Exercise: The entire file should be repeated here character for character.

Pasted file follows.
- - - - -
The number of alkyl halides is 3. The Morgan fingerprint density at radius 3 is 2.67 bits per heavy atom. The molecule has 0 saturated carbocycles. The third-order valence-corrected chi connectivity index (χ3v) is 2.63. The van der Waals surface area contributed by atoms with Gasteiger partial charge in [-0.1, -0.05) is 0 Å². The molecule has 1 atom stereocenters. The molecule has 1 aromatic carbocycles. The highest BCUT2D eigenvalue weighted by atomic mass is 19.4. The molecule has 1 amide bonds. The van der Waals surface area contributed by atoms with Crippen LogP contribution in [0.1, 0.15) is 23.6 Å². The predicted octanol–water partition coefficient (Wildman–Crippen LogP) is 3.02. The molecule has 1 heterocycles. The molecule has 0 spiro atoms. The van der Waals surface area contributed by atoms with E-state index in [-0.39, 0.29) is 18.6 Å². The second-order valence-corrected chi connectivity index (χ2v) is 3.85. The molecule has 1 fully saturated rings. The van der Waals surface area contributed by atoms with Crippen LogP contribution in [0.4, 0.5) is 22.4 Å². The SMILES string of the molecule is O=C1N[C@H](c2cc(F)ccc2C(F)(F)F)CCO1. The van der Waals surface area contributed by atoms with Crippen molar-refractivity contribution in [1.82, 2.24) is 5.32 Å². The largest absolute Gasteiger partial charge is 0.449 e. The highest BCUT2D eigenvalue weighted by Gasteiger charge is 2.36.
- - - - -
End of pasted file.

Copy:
The number of alkyl halides is 3. The Morgan fingerprint density at radius 3 is 2.67 bits per heavy atom. The molecule has 0 saturated carbocycles. The third-order valence-corrected chi connectivity index (χ3v) is 2.63. The van der Waals surface area contributed by atoms with Gasteiger partial charge in [-0.1, -0.05) is 0 Å². The molecule has 1 atom stereocenters. The molecule has 1 aromatic carbocycles. The highest BCUT2D eigenvalue weighted by atomic mass is 19.4. The molecule has 1 amide bonds. The van der Waals surface area contributed by atoms with Crippen LogP contribution in [0.1, 0.15) is 23.6 Å². The predicted octanol–water partition coefficient (Wildman–Crippen LogP) is 3.02. The molecule has 1 heterocycles. The molecule has 0 spiro atoms. The van der Waals surface area contributed by atoms with E-state index in [-0.39, 0.29) is 18.6 Å². The second-order valence-corrected chi connectivity index (χ2v) is 3.85. The molecule has 1 fully saturated rings. The van der Waals surface area contributed by atoms with Crippen LogP contribution in [0.4, 0.5) is 22.4 Å². The SMILES string of the molecule is O=C1N[C@H](c2cc(F)ccc2C(F)(F)F)CCO1. The van der Waals surface area contributed by atoms with Crippen molar-refractivity contribution in [1.82, 2.24) is 5.32 Å². The largest absolute Gasteiger partial charge is 0.449 e. The highest BCUT2D eigenvalue weighted by Gasteiger charge is 2.36.